do 
	hdparm -tT /dev/mmcblk0
done

Save and close

  • CTRL-o
  • ENTER
  • CTRL-x

Change the file to be executable

$ sudo chmod u+x hdparmtest.sh 

Step 5: Run Tests on Raspberry MicroSD Cards

Open a terminal window on MacBook

Login into Raspberry Pi

$ ssh pi@♣raspberry-pi-ip-address♣

    For each memory card, run the scripts (must write the file before running the read script):

    Write:

    $ bash diskwritetest.sh
    

    Read

    $ bash diskreadtest.sh
    

    hdparm

    $ sudo bash hdparmtest.sh

    Average the results of each test and record in the Results step

    Shutdown the Raspberry Pi, remove the power cord, put in the next SD card, and put the power back

    $ sudo shutdown -h 0  

    Step 6: Results

    Higher is better. All SD cards are Class 10 unless otherwise noted.

    UNKNOWN-8GB

    • dd read = 549.4 MB/s
    • dd write = 10.79 MB/s
    • hdparm cached reads 432.25 MB/s
    • hdparm buffered disk reads 18.16 MB/s

    30MB/s, Class 6 - SanDisk SDSDQY-016G-U46A

      • dd read = 554.9 MB/s
      • dd write = 12.9 MB/s
      • hdparm cached reads 427.88 MB/s
      • hdparm buffered disk reads 18.17 MB/s

      48MB/s - SanDisk SDSQUAN-016G-G4A

      • dd read = 552.5 MB/s
      • dd write = 15.38 MB/s
      • hdparm cached reads 428.96 MB/s
      • hdparm buffered disk reads 18.09 MB/s

      70MB/s - Sony SR8UY2A/TQ

        • dd read = 555 MB/s
        • dd write = 16.53 MB/s
        • hdparm cached reads 430.35 MB/s
        • hdparm buffered disk reads 16.87

        80MB/s - SanDisk SDSQUNC-016G-GN6MA

        • dd read = 553.9 MB/s
        • dd write = 12.61 MB/s
        • hdparm cached reads = 428.45 MB/s
        • hdparm buffered disk reads = 15.65 MB/s

        32GB USB Drive (unknown make/model - used as main drive)

        • dd read = 512.3 MB/s
        • dd write = 14.27 MB/s
        • hdparm cached read = 408.96 MB/s
        • hdparm buffered disk reads = 17.98 MB/s

        Step 7: Appendix - References

        I used these sources in writing this instructable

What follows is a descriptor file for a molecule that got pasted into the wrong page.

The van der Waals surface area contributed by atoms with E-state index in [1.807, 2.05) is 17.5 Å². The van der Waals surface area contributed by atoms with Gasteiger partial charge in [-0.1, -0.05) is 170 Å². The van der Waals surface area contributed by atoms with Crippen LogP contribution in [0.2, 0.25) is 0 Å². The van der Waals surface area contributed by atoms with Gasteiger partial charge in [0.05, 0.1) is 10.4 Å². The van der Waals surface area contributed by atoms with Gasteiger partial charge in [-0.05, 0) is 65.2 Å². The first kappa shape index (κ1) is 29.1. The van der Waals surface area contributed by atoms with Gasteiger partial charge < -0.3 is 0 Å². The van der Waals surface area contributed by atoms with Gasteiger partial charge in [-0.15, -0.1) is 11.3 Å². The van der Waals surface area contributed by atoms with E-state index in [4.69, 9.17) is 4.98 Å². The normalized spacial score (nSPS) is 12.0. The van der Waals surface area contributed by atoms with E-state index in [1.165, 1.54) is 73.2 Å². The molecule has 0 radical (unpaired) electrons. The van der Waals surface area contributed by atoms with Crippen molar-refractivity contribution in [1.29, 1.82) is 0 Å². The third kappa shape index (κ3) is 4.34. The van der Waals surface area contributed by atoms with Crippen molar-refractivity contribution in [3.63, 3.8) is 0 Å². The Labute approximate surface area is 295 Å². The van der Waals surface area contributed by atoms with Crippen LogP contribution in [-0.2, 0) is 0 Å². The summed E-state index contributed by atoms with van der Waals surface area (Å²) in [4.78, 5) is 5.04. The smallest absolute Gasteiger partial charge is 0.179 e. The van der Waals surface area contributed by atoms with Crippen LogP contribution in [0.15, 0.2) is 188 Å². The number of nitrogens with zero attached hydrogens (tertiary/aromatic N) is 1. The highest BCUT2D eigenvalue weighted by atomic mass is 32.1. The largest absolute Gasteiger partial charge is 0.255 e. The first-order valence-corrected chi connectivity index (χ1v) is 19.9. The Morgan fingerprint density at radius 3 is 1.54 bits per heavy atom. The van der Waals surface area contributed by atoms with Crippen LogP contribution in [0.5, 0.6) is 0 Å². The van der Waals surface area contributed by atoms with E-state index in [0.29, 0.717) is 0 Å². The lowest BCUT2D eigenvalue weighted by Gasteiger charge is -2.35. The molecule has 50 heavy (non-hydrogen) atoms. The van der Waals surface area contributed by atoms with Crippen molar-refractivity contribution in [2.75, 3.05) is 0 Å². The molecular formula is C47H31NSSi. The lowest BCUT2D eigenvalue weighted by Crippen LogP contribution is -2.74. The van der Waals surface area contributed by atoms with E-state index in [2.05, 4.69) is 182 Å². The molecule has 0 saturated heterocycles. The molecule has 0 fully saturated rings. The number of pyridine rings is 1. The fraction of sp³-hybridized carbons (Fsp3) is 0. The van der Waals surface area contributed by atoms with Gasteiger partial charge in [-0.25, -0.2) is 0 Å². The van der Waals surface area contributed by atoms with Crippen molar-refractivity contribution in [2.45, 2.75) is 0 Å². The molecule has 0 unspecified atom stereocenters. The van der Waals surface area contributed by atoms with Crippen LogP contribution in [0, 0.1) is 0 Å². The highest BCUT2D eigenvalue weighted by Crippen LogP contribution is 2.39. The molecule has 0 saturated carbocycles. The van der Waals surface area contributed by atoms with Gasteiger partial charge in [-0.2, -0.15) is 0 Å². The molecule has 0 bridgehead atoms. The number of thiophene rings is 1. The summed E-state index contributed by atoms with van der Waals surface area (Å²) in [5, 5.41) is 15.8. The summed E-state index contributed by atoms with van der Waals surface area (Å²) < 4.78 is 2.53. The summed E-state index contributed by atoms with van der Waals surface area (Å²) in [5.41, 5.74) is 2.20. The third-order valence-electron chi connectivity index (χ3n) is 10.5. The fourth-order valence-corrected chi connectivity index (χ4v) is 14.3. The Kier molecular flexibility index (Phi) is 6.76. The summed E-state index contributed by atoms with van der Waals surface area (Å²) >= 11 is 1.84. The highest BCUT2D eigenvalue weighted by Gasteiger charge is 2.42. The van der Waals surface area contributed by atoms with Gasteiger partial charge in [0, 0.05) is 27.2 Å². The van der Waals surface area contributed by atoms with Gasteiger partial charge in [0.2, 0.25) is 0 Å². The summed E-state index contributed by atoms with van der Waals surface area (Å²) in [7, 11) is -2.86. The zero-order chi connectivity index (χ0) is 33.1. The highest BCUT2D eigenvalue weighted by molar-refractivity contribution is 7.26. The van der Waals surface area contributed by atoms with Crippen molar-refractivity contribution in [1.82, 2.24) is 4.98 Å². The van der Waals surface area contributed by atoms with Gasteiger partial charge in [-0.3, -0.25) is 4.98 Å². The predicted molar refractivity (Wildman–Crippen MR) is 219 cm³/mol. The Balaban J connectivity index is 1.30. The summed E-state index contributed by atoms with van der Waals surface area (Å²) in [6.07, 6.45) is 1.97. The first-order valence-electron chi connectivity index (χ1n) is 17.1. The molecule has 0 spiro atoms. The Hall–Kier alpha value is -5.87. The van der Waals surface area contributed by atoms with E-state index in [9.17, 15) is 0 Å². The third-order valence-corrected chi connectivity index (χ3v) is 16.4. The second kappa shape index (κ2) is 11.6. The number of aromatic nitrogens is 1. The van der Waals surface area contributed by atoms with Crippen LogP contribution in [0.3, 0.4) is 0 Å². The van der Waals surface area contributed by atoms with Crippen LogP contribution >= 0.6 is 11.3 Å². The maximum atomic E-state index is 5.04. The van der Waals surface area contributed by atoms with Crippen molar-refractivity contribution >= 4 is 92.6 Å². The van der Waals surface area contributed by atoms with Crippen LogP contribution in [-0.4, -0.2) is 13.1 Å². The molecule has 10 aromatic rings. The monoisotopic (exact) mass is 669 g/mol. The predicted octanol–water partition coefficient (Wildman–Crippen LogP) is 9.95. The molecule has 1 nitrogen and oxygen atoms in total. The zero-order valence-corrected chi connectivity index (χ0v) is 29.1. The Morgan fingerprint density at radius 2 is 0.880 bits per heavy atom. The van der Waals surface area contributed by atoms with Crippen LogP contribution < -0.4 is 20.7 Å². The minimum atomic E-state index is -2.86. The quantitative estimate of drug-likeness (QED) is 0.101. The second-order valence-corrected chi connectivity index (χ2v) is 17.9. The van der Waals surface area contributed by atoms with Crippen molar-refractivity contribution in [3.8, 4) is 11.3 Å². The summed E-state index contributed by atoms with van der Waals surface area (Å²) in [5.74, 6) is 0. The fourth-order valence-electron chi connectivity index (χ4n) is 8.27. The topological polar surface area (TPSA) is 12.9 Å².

Comments

          author
          ejective made it!(author)2016-02-23

          Great, good info, tnx! Wondering if someone undertook some sort of RAID usb or 2 SD cards on raspi through GPIO port for the second SD card ar anything that has RAID and Raspberry in the same sentence :p

          author
          jeff.cartwright.562 made it!(author)2016-02-23

          I have not tried either one. As academic/instructional exercise, RAID array using USB drives on pi would be interesting/challenging. I bought one Sandisk Fit drive. A friend says these are very high performing and might be worth benchmarking. If you build RAID let me know.

          author
          jeff.cartwright.562 made it!(author)2016-02-23

          I have not tried either one. As academic/instructional exercise, RAID array using USB drives on pi would be interesting/challenging. I bought one Sandisk Fit drive. A friend says these are very high performing and might be worth benchmarking. If you build RAID let me know.

          author
          jeff.cartwright.562 made it!(author)2016-02-23

          I have not tried either one. As academic/instructional exercise, RAID array using USB drives on pi would be interesting/challenging. I bought one Sandisk Fit drive. A friend says these are very high performing and might be worth benchmarking. If you build RAID let me know.